(WGHP) — On Tuesday, the Federal Reserve could make a drastic move to cool inflation by increasing interest rates by .75 percent.
Americans haven’t seen a jump that large in one increase since 1994.
“This is painful, but it’s required to have good outcomes,” said Jennifer Windsor with Triad Financial Advisors.
Cooling down demand could mean more Americans feel the burn.
“The average consumer who is maybe carrying some credit card debt, carrying some student loan debt and looking to buy a house might get hit three times,” Windsor said.
As federal interest rates rise, interest rates on everything else follow, meaning it could be time to pay off debt more aggressively before things escalate.
“Some of those mortgages are variable and can go up. So at that point, you have to consider ‘do I want to try and pay this thing down or do I want to try and refinance to get a lower rate?” Windsor said.
With the uncertainty an interest rate hike brings to the stock market, now is not the time for risky investment decisions like buying cryptocurrency or reorganizing your retirement portfolio.
“If you have some extra savings you invest on the side, it might be a good time to be a little less aggressive with that money,” said Matthew Schaffer with the Department of Economics at UNCG.
Higher interest rates do have some positive effects with larger returns on saving money.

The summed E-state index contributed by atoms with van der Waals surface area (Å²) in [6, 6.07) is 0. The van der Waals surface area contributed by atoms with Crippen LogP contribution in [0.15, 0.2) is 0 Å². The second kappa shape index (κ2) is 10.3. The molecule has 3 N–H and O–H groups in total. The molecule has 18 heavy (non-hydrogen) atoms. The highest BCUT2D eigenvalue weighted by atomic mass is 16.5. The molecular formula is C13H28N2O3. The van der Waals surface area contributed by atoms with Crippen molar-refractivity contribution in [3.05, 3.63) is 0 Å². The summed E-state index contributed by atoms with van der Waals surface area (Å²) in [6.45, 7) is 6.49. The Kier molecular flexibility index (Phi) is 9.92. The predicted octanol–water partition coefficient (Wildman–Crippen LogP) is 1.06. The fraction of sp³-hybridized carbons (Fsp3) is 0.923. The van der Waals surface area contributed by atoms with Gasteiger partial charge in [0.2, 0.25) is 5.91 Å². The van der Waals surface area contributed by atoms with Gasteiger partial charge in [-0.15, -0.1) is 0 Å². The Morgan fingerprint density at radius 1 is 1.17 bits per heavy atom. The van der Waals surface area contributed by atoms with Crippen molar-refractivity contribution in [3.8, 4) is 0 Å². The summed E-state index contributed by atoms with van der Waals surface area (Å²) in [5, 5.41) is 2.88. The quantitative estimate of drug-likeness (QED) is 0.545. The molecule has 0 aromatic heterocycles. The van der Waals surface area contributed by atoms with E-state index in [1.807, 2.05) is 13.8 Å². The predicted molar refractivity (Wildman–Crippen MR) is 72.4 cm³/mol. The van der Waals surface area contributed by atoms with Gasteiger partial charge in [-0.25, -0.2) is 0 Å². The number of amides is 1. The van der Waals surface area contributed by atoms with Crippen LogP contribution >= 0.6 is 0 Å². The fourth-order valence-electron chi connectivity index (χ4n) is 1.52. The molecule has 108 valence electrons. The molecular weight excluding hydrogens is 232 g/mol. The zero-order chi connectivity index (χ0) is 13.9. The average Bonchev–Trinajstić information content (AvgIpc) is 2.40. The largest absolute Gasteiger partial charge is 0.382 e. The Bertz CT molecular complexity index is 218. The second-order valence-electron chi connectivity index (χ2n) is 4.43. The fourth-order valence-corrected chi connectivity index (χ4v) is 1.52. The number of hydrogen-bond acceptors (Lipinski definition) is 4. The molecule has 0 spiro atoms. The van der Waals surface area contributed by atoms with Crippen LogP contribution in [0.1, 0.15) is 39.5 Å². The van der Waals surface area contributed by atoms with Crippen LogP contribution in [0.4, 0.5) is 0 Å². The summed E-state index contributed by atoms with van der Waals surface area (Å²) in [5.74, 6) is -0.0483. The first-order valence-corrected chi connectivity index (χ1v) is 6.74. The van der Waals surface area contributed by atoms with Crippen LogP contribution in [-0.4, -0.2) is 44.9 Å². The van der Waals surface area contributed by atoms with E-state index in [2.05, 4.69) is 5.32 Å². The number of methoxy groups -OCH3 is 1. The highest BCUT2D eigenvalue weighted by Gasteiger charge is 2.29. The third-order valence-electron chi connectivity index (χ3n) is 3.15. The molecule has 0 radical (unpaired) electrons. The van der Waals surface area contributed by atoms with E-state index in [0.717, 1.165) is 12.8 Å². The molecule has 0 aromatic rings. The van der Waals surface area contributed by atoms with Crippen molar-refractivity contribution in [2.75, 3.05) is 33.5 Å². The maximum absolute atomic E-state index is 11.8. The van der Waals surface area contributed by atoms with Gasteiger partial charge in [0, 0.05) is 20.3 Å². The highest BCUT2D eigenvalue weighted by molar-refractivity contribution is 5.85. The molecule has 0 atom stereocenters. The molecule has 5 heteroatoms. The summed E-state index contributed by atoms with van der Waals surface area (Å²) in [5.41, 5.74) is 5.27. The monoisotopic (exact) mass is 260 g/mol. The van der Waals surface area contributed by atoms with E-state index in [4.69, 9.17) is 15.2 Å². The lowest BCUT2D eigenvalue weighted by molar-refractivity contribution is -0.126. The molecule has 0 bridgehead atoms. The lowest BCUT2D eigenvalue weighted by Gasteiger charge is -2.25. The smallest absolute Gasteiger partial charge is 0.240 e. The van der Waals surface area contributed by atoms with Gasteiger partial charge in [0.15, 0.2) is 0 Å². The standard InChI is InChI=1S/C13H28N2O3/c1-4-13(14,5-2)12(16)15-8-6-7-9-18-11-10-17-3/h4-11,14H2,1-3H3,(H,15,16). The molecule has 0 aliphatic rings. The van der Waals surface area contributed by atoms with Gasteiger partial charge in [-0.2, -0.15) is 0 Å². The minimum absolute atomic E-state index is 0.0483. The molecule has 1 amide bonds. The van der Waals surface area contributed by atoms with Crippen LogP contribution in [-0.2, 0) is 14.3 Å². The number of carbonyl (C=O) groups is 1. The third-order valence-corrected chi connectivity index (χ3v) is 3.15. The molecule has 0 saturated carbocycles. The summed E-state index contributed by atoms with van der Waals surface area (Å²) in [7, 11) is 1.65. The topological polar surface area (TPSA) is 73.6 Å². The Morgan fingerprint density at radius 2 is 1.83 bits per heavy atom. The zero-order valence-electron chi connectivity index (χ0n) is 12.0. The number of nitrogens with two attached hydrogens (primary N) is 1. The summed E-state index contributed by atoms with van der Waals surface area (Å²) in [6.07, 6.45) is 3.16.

Schaffer tells FOX8 it could also have the potential to level out prices in a skyrocketing housing market.
Smaller spending changes in your day-to-day could help keep up with rising rates and inflation.
“The labor market is still really strong, and unemployment is historically low right now–under four percent–so if you’ve been considering changing jobs, especially with the hope of getting a raise, it’s still a really good time to try and do that and maybe lock in some higher income,” Schaffer said.
Experts tell FOX8 that if you develop a plan now for paying down debt and reining in spending, a potential recession shouldn’t hit as hard.
“I’ve been reminding my clients this phase we’re in right now is a lot like physical therapy: you have the surgery done. The surgery only gets you so far. If you don’t do physical therapy, you don’t get the right outcomes,” Windsor said.